[Mono-bugs] [Bug 70171][Wis] Changed - Montgomery implementation inefficient and insecure
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Fri, 3 Dec 2004 12:21:19 -0500 (EST)
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Changed by sebastien@ximian.com.
http://bugzilla.ximian.com/show_bug.cgi?id=70171
--- shadow/70171 2004-12-03 09:04:16.000000000 -0500
+++ shadow/70171.tmp.18072 2004-12-03 12:21:19.000000000 -0500
@@ -1,12 +1,12 @@
Bug#: 70171
Product: Mono: Class Libraries
Version: unspecified
OS: All
OS Details:
-Status: NEW
+Status: NEEDINFO
Resolution:
Severity: Unknown
Priority: Wishlist
Component: Mono.Security
AssignedTo: sebastien@ximian.com
ReportedBy: pieter@mentalis.org
@@ -43,6 +43,91 @@
http://www.comodogroup.com/research/crypto/CDW_ELL_99.ps
[4] Precise Bounds for Montgomery Modular Multiplication and Some
Potentially Insecure RSA Moduli,
Colin D. Walter,
http://www.springerlink.com/index/3P1QW48B1VU84GYA.pdf
+
+------- Additional Comments From sebastien@ximian.com 2004-12-03 12:21 -------
+There are 2 important points here:
+
+1 - Fixing the problem
+
+* Thanks for the links. I will compare them with Mono implementation
+of BigInteger. I know the implementation could be more efficient (not
+just for the Montgomery implementation) and probably more secure.
+
+BTW paper [4] is also freely available from
+http://www.comodogroup.com/research/crypto/CDW_RSA_2002_Monty.ps
+
+
+2 - Finding out how it affects Mono
+
+* This part is harder as I don't have enough informations with the bug
+report (it's the reason I changed the bug status to NEEDINFO).
+
+- Is this a 128 bits key pair ? or
+- Are you able to find the 128 bits secret key of a key exchange ?
+- If so (secret) what was the size of the public key involved ?
+
+If it's a 128 bits key pair, then I can factor such a key in less than
+a minute (like 5 seconds) on my computer (P4 @ 2.8 Hgz).
+
+$ time ./factor 122014424615055279531969978322750663391
+first trying brute force division by small primes
+now trying 1000 iterations of brent's method
+now trying william's (p+1) method
+phase 1 - trying all primes less than 10000
+phase 2 - trying last prime less than 1000000
+now trying pollard's (p-1) method
+phase 1 - trying all primes less than 100000
+phase 2 - trying last prime less than 5000000
+now trying lenstra's method using 10 curves
+curve 1 phase 1 - trying all primes less than 20000
+ phase 2 - trying last prime less than 2000000
+curve 2 phase 1 - trying all primes less than 20000
+ phase 2 - trying last prime less than 2000000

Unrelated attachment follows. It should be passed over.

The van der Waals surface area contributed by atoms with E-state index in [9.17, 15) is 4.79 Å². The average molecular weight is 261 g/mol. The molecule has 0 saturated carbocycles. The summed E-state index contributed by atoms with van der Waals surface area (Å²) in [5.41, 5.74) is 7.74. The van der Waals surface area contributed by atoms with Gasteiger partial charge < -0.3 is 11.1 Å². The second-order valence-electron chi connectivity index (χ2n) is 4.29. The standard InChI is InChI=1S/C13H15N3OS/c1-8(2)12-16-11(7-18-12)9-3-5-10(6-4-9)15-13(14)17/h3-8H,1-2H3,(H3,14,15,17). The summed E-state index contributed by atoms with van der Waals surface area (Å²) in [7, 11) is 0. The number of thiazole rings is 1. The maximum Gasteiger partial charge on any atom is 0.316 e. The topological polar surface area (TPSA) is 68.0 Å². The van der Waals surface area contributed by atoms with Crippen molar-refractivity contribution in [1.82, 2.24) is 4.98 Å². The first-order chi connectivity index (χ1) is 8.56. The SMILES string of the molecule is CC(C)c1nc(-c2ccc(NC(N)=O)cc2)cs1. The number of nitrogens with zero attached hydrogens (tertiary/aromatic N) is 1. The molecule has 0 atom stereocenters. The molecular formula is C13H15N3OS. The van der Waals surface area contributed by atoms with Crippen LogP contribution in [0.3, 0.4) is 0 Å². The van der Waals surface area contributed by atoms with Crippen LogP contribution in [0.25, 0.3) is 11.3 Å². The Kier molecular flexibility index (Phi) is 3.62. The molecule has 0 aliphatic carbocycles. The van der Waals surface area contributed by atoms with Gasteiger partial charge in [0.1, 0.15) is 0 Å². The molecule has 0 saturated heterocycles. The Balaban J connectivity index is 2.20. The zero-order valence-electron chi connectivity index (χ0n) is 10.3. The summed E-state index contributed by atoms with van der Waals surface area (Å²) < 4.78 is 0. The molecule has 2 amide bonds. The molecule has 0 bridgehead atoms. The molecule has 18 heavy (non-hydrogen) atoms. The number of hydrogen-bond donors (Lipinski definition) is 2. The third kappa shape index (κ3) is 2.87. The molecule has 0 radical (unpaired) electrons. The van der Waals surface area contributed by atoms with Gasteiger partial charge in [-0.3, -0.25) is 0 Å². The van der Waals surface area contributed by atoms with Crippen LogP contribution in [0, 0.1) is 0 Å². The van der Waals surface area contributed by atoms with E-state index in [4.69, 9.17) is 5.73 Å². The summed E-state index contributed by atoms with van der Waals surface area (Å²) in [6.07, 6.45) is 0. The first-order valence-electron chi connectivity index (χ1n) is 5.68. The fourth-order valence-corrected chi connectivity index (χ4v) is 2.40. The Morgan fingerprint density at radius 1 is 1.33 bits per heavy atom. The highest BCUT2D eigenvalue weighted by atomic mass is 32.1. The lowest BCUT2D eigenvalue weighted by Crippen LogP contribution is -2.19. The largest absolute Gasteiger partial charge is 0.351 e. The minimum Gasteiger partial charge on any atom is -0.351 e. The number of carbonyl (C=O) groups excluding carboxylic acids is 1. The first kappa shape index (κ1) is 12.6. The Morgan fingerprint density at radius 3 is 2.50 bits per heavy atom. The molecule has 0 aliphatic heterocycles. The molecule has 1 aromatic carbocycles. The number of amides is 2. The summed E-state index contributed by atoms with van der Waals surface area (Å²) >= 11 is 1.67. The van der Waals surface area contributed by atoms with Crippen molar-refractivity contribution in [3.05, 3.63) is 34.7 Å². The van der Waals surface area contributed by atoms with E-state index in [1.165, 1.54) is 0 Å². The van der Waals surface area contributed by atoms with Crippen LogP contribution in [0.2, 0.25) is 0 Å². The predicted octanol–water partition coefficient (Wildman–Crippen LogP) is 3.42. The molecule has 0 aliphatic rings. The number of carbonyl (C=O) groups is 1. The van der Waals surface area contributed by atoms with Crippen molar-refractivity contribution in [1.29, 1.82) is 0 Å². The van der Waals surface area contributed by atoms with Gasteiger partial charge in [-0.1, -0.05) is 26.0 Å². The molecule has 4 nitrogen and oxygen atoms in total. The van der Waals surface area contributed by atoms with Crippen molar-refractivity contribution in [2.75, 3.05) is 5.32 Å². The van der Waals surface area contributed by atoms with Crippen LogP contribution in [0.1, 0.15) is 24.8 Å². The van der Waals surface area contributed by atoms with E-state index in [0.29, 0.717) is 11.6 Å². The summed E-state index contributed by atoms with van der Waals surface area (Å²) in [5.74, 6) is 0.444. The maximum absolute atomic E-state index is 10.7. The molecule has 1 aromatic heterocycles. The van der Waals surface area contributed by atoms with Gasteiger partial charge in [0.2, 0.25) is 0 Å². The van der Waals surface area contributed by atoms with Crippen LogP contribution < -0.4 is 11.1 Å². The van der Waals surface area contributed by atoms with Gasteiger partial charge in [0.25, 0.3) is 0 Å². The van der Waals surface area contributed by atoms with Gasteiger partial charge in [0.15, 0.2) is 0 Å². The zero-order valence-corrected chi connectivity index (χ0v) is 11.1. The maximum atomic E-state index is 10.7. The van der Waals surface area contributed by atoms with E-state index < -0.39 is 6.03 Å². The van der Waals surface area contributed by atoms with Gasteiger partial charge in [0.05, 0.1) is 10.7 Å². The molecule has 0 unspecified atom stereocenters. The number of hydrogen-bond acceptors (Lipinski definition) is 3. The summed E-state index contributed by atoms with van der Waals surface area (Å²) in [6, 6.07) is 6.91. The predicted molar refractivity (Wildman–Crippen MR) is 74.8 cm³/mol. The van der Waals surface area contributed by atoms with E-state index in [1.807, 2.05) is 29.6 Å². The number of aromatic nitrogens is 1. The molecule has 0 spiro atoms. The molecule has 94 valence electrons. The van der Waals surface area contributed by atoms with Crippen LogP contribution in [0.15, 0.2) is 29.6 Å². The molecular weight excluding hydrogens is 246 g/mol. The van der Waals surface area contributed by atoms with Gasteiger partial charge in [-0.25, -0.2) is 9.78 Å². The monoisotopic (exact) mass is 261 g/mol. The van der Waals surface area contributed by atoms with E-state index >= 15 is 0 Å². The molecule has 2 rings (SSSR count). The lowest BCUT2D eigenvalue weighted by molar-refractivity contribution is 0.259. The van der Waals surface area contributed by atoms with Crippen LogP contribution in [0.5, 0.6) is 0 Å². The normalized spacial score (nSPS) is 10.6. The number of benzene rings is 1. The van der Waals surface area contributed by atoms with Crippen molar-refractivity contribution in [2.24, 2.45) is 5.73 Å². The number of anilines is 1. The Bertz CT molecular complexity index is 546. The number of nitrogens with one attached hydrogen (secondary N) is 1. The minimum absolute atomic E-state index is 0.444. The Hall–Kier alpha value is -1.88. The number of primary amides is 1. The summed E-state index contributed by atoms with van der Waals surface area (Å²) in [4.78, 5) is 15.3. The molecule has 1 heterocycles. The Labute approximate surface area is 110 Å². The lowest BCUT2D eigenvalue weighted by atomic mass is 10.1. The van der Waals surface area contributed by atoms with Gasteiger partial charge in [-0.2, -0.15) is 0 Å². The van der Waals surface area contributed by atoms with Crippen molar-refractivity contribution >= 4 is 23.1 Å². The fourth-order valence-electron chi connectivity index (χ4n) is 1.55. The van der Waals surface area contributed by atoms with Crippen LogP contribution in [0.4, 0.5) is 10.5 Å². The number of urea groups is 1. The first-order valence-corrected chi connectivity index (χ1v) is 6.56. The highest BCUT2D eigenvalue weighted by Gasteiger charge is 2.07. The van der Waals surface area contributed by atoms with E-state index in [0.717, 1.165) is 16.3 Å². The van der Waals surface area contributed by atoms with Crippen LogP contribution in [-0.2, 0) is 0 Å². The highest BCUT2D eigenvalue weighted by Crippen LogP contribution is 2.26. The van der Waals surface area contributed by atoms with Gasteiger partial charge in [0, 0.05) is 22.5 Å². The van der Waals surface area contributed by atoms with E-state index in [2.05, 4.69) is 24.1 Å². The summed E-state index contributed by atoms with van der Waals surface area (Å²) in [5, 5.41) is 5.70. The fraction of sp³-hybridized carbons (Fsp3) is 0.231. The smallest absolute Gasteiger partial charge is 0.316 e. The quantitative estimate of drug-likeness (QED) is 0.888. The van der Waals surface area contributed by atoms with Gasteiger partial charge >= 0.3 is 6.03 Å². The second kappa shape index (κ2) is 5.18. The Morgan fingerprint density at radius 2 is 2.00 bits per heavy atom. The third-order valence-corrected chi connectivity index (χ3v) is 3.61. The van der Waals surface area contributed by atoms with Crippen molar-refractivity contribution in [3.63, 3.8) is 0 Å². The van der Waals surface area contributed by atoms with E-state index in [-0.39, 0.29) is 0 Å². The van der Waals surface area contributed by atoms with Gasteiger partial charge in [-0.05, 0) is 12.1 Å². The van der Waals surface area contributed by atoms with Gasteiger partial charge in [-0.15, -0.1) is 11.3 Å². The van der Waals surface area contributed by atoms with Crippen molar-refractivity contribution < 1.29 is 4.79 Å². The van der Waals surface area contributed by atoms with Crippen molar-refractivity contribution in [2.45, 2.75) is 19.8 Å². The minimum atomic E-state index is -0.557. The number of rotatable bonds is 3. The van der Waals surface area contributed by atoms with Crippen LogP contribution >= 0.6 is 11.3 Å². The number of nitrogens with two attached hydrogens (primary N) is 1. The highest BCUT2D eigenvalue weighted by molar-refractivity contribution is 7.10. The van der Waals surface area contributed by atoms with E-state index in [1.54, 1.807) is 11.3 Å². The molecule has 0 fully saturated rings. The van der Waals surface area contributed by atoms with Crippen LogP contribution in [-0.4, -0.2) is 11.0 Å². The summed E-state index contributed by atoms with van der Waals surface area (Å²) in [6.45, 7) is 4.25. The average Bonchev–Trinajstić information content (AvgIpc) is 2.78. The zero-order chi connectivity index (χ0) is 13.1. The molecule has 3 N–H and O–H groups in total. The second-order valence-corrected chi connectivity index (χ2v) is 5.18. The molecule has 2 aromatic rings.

+curve 3 phase 1 - trying all primes less than 20000
+ phase 2 - trying last prime less than 2000000
+curve 4 phase 1 - trying all primes less than 20000
+ phase 2 - trying last prime less than 2000000
+curve 5 phase 1 - trying all primes less than 20000
+ phase 2 - trying last prime less than 2000000
+curve 6 phase 1 - trying all primes less than 20000
+ phase 2 - trying last prime less than 2000000
+curve 7 phase 1 - trying all primes less than 20000
+ phase 2 - trying last prime less than 2000000
+curve 8 phase 1 - trying all primes less than 20000
+ phase 2 - trying last prime less than 2000000
+curve 9 phase 1 - trying all primes less than 20000
+ phase 2 - trying last prime less than 2000000
+curve 10 phase 1 - trying all primes less than 20000
+ phase 2 - trying last prime less than 2000000
+finally - the multiple polynomial quadratic sieve - with large prime (*)
+using multiplier k= 11 and 564 small primes as factor base
+working...* 547
+trying...
+working... 547
+trying...
+working...* 551
+trying...
+working... 551
+trying...
+working... 551
+trying...
+working... 551
+trying...
+PRIME FACTOR 12548059430501651957
+PRIME FACTOR 9723768467215279363
+
+real 0m5.103s
+user 0m0.015s
+sys 0m0.000s
+
+However I'm curious about how your program scales with bigger key size
+(i.e. at what point, if any, it is able to guess faster than I can
+factor). Plotting a graph with different key size would be useful.
+Let's start small, say 128, 130, 132, ... up to one hour computation,
+as I don't think we'll get very high in bits count very soon ;-).
+
+There are also other requirements for a timing attack (e.g. having
+several measurements) that aren't required when factoring.